Russia28 June 2002
Grigory Pasko’s jail sentence is confirmed
Reporters sans frontières said today it was appalled at today’s confirmation by a Russian court of a four-year prison sentence for "high treason" passed on journalist Grigory Pasko.
"Russia has convicted itself in the eyes of the world with this decision by the military division of the Supreme Court in Moscow," said Reporters sans frontières secretary-general Robert Ménard.
"President Putin, who is about to negotiate on equal footing with the G8 nations, may claim that his country is democratic and has independent courts, but nobody will believe him any more. The same court admitted last February that there was no legal basis for the conviction. We will continue to denounce this parody of justice and call for the immediate release of Pasko, who was only doing his job as a journalist," Ménard said.
The Supreme Court decision rejected an appeal against the sentence, handed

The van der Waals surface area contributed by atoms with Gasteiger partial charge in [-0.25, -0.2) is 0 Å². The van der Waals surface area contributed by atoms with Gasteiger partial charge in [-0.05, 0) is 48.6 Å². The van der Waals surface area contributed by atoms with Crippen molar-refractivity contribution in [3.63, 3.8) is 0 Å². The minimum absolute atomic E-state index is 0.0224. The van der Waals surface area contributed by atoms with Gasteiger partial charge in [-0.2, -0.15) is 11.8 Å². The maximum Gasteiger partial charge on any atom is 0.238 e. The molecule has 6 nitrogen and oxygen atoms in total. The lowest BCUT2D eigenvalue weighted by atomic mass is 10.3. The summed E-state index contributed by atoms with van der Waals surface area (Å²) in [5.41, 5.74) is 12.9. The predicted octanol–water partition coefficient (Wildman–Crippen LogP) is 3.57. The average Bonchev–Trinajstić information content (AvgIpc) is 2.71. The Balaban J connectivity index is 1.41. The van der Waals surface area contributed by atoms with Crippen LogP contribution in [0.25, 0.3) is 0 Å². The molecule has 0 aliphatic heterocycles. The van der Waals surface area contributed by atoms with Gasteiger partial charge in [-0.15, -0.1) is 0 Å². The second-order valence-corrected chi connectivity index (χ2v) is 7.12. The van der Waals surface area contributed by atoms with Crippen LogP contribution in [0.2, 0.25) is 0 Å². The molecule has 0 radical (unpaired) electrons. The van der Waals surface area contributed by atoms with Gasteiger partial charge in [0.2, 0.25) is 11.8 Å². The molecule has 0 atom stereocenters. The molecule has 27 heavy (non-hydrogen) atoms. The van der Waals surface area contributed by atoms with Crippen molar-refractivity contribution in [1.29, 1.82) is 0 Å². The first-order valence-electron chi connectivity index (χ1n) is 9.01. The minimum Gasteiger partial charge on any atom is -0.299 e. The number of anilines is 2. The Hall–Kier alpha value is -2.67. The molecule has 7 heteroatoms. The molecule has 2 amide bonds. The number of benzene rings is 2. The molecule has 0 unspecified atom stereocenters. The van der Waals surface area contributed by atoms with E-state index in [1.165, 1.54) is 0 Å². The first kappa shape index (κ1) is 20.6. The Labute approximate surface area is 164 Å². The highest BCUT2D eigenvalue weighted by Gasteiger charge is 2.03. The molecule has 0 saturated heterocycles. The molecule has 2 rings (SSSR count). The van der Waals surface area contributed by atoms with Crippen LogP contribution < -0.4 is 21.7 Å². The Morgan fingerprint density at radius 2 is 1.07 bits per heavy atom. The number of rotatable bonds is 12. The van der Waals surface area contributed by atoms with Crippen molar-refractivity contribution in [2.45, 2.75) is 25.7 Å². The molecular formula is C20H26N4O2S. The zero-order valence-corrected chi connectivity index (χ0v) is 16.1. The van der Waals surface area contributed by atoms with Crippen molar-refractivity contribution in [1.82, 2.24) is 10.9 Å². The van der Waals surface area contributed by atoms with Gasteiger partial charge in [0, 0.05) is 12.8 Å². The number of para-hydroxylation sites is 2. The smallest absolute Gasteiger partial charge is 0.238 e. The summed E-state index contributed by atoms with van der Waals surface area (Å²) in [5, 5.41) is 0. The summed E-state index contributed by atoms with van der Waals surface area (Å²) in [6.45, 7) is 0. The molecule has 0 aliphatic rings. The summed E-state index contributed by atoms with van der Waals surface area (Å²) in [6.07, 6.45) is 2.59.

down on Christmas Day last year. Pasko, who had already spent 20 months in
prison between 1997 and 1999 for "gathering state secrets with the aim of
passing them on to foreign organisations," was jailed in Vladivostok after
his conviction for high treason. Last February, the Supreme Court said
there was "no legal basis" for it and this led to his appeal.
While he was a reporter in 1997 for the military newspaper Boevaya Vakhta aboard the Russian oil tanker TNT 27, he filmed liquid radioactive waste being dumped from the ship into the Sea of Japan. The pictures were shown on the Japanese TV station NHK and caused uproar in Japan. Pasko also wrote articles about pollution caused by the virtual abandonment of the Russian Navy’s old nuclear submarines and the involvement of the secret police in illegal sales of nuclear waste.
Reporters Without Borders considers what Pasko reported in 1997 to be public knowledge and therefore not state secrets. Russia’s press law says that "any journalist has the right to seek, request, receive and disseminate news" (Article 47). Under Articles 41 and 42 of the Russian Constitution, withholding information about the environment or disasters and thus putting human lives in danger is a criminal offence.
Reporters Without Borders notes that various French and Swiss media have declared their support for Pasko. They include (in France) the weekly magazine Le Nouvel Observateur, the daily paper France Soir and Radio France International and (in Switzerland) the newspaper
Le Courrier. By adopting him, they have pledged to publicise his case.
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